Claire Sprouse is the owner of Hunky Dory, an all-day café and bar in Brooklyn’s Crown Heights neighborhood. Before moving to New York, Claire bartended at ABV and Rickhouse in San Francisco during a period of drought so intense that water was served only on request at restaurants and bars in California. She began developing tool kits and resource lists to help the service industry reduce its carbon footprint and started consulting with bars and restaurants around the world on sustainability. Here she talks about how smart practices aren’t just an issue of morality but of good business too.
I was really looking forward to 2020. Hunky Dory would be celebrating its first birthday, and I was going to be consulting for a hotel project. It was supposed to be this opportunity to bring sustainable hospitality models to scale.
And then, of course, COVID-19 happened. The first month Hunky Dory was closed, I was at a loss in terms of my own personal and professional mission around climate change. Like, who cares in this moment? How can businesses think long-term about sustainability when our industry has been devastated? But as time passed, I realized that just because life is on pause doesn’t mean that climate change is going away. Ultimately the decade between 2020 and 2030 is going to be critical, and we can’t put off action because of the virus. We need to readjust what we think our capacity is. We need to make a lot more room because so many of the issues COVID has laid bare—from workers’ rights to racial justice to climate change—cannot wait.
I’ve learned in these last few months that as a business owner, I need to be proactive about building a safety net for my employees and for myself. We can’t keep being reactionary. So many of us in the industry were not prepared for a bad month, let alone a bad quarter, let alone a bad year, and you see restaurants closing for good as a result. We need to shift our mentality, make a plan, and try to get out in front of climate change. Okay, that might be impossible—womp womp, we are so far behind!—but the more work we do now, the more we set ourselves up for success in the years to come.
I just launched a project called Outlook Good with the goal of becoming a hub for resources around climate justice for the bar and restaurant industry. Our first initiative was a recipe book called Optimistic Cocktails meant to build awareness around food waste and offer tips for how to turn scraps otherwise destined for the trash into delicious drinks. For example, at Hunky Dory, we make simple syrups from herb stems. (A recipe using this technique made it into the book.) We also dehydrate the celery leaves we can’t juice for our house-made Bloody Mary mix to create a celery salt to rim cocktails. Even the trimmings from root vegetables get pickled and turned into something delicious that we can sell.
There’s a considerable amount of risk taken on by workers at every level of our supply chain to get food on our plates. It starts with farmworkers, who are often from the most marginalized communities and have the least security and protections. Then there’s the people working in grocery stores for very low wages, the delivery people, and now, as we start to reopen, the restaurant workers. One way I can show my thanks and appreciation for those essential workers is to maximize the potential of that food.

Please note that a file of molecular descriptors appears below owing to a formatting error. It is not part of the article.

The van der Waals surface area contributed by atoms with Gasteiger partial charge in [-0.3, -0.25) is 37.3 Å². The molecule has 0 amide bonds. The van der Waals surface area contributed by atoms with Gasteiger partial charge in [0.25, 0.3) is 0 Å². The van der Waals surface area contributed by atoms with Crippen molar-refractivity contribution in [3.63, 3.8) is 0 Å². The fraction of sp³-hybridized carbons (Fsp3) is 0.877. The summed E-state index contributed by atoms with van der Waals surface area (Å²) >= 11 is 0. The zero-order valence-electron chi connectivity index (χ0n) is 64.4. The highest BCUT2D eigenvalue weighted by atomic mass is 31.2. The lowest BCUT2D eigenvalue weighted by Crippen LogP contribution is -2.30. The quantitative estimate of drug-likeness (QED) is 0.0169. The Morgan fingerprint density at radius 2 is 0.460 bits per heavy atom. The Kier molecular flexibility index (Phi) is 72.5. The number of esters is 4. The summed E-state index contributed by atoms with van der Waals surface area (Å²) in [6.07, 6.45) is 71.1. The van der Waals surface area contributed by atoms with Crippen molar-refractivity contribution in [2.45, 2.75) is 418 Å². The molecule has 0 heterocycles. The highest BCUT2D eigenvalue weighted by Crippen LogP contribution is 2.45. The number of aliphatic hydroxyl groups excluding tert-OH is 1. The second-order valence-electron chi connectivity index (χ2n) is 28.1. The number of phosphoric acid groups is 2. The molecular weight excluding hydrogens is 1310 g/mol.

Plus, all those things we created? That’s free money. Most people hear the word sustainability and they think it means buying expensive metal straws and installing solar panels, but reducing waste also means saving money. And that doesn’t just apply to food.
Hunky Dory's water bill is around $200 a month; for a 60–70 seat restaurant, it would normally be closer to $1,000. A single Edison light bulb, the ones that broadcast “speakeasy,” costs something like $44 a year in electricity. The LED version is less than $5. Changing the faucet head on your sink or switching light bulbs may not be a very sexy way to talk about sustainability, but those little things have a huge impact—both on your carbon footprint and on your bottom line. It was already incredibly hard for restaurants to make ends meet, but now it’s even harder. Sustainable practices help me stay in business.
There’s a historical and cultural precedence for sustainability; it’s not some new thing dreamt up by cool kids on a mission. Look at communities around the globe that traditionally have had limited access to water, or island cultures that have had to rely only on what they could grow locally. Sustainability is about survival, and it’s not only “for” certain types of people or certain types of businesses. I want to inspire action from all the neighborhood places on my street, not just the precious cocktail bars with the fancy bulbs.
My goal with Outlook Good is to make sustainability initiatives more accessible. So yes, that means thinking a lot about language justice—knowing that presenting all this info in different languages means I can reach more business owners—and taking a step back from all the cool little gadgets I have. (Although I would still argue that a $50 investment in a dehydrator is money well spent!)
People discredit singular human actions, but all those singular actions add up. Individuals do have the ability to make an impact, and that might be our biggest chance at combating climate change.
Originally Appeared on Bon Appétit